Critical thinking is one of many ways to think about information, problems you need to solve, or decisions you need to make. This course introduces you to critical thinking skills and how you might use them.

Learning Objectives
  • Define critical thinking
  • Describe how critical thinking relates to intuitive thinking
  • Describe some examples of critical thinking skills
  • List qualities shared by critical thinkers
  • List intellectual values embraced by critical thinkers
  • Explain some benefits of critical thinking
  • List some barriers to critical thinking
Language: English

It’s human nature to make quick judgements and fast decisions, but fast decisions are not always the best decisions. The critical thinking process encourages you to slow down, define the problem or question you are considering, and examine various viewpoints. Taking a systematic approach can help you make better decisions.

Learning Objectives
  • List the steps in the critical thinking process
  • Describe qualities of good questions
  • Define several different intellectual values
  • List examples of research methods used to gather evidence
  • Define the terms qualitative evidence and quantitative evidence
  • Define the terms primary source and secondary source
  • Describe methods for evaluating evidence
  • Explain the difference between facts and opinions
  • Define the terms assumption and inference
  • Explain the importance of considering other points of view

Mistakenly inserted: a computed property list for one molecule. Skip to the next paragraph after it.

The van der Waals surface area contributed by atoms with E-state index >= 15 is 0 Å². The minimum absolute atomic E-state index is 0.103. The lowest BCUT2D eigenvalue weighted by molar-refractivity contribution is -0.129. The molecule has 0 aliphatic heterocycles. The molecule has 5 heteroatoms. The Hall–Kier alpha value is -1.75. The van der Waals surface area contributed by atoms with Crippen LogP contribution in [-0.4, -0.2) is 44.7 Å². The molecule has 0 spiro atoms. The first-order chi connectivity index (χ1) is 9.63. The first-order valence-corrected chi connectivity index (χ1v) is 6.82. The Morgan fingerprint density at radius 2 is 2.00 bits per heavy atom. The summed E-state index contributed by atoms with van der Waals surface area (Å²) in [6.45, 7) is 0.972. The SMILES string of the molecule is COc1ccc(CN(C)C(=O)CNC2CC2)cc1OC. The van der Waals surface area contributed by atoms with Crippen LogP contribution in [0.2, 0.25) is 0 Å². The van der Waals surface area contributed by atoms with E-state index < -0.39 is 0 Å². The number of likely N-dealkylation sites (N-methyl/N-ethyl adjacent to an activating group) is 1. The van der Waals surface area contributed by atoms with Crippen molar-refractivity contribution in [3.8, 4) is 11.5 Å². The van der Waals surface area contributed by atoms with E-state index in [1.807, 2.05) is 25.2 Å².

• Describe what happens after you form a conclusion
Language: English

Understanding arguments and how they are constructed makes it easier to analyze another person’s point of view and decide whether you agree with it. Understanding arguments also helps you construct your own arguments and be more persuasive.

Learning Objectives
  • Explain the structure of an argument
  • Define the terms premise and conclusion
  • Define signal words
  • Identify the premises and conclusion in an argument
  • List signal words for premises and conclusions
  • Describe the differences between deductive, inductive, and abductive reasoning
  • Explain how the terms valid and sound relate to deductive arguments
  • Explain how the terms strong and cogent relate to inductive arguments
  • Define the term logical fallacy
  • Describe several examples of logical fallacies
  • Define the term counterargument
Language: English